G. M. D.
The patient is a 65-year-old female of Caucasian origin who was discharged from the hospital almost three months ago after she had been injured in a car crash. The patient complains of frequent cough, shortness of breath, and wheezing. She also claims that it is even difficult for her to speak properly without making pauses to take a breath, not to mention the physical activity. Today, she states that she has taken albuterol to alleviate the symptoms.
It is difficult for me to breathe even when I talk. I am also coughing and wheezing.
History of Present Illness
The patient has a history of asthma attacks since her early 20s, but they occurred very rarely. However, nearly three months ago, she was involved in a motor vehicle accident. Two weeks after the accident, she had a post-traumatic seizure and was placed on anticonvulsant phenytoin which terminated the seizure activity. Then, approximately two months ago, she began to experience frequent asthma attacks. On average, they were more than four times a week. Since that time, she has been suffering from these attacks.
Three years ago, the patient was diagnosed with mild congestive heart failure and was placed on hydrochlorothiazide and sodium restrictive diet. Due to worsening CHF a year ago, she was placed on enalapril, which considerably alleviated the symptoms. The patient has no surgical history. The prescribed medications include Theophylline SR Capsules 300 mg PO BID, Albuterol inhaler, PRN, Phenytoin SR capsules 300 mg PO QHS, HTCZ 50 mg PO BID, and Enalapril 5 mg PO BID. Regarding allergies, the patient has NKDA.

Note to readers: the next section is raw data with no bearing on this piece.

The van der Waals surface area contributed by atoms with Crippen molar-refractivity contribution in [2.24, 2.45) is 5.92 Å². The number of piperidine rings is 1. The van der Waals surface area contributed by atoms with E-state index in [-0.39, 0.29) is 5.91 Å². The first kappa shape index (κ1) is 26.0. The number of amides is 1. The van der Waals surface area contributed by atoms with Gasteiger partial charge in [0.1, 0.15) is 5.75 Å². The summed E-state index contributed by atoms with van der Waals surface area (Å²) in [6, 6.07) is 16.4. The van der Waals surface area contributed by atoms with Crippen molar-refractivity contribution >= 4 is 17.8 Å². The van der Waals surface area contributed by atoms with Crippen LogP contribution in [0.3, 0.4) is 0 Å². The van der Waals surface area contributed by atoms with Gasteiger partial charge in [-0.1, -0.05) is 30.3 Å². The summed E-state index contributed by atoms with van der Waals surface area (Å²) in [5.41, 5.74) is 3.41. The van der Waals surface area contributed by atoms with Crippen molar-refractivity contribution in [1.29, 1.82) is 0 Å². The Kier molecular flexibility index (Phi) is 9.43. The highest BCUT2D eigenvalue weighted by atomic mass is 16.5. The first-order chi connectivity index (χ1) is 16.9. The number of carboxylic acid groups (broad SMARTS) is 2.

Significant Family History
The patient’s father died of kidney failure and had HTN at the age of 59. Her mother died of CHF at the age of 62.
The patient does not smoke and consumes no alcohol. In terms of caffeine, on average, she drinks four cups of coffee and four diet colas every day.
Review of Symptoms
The patient is positive for wheezing, coughing, shortness of breath, and exercise intolerance. She denies seizures, swelling in the extremities, and a headache.
General: abnormalities in cardiovascular and respiratory systems; Integumentary: normal; Head: normal; Eyes: normal; ENT: normal; Cardiovascular: hypertension; Respiratory: wheezing, coughing, shortness of breath; Gastrointestinal: normal; Genitourinary: normal; Musculoskeletal: slight lateral curvature; Neurological: normal; Endocrine: normal; Hematologic: normal; Psychological: mild restlessness.
BP 169/92, HR 120, RR 29, T 96.9 F, Wt 142, Ht 5’2”
VS after treatment with Albuterol – BP 132/77, HR 78, RR 17
Physical Assessment Findings
Gen: Pale, well-developed female is appearing anxious. HEENT: PERRLA, no lesions in the oral cavity, no signs of inflammation in TM, no nystagmus observed. Cardio: Regular rate and normal S1 and S2 rhythm. Chest: Bilateral expiratory wheezes. Abd: non-tender, soft, non-distended no masses. GU: Unremarkable. Rectal: Guaiac negative. EXT: +1 ankle edema, on left, normal pulses, no bruising. NEURO: cranial nerves intact, A&O X3.
Laboratory and Diagnostic Test Results
Na – 132
K – 5.0
Cl – 102
BUN – 20
Cr – 1.4
Glu – 111
ALT – 22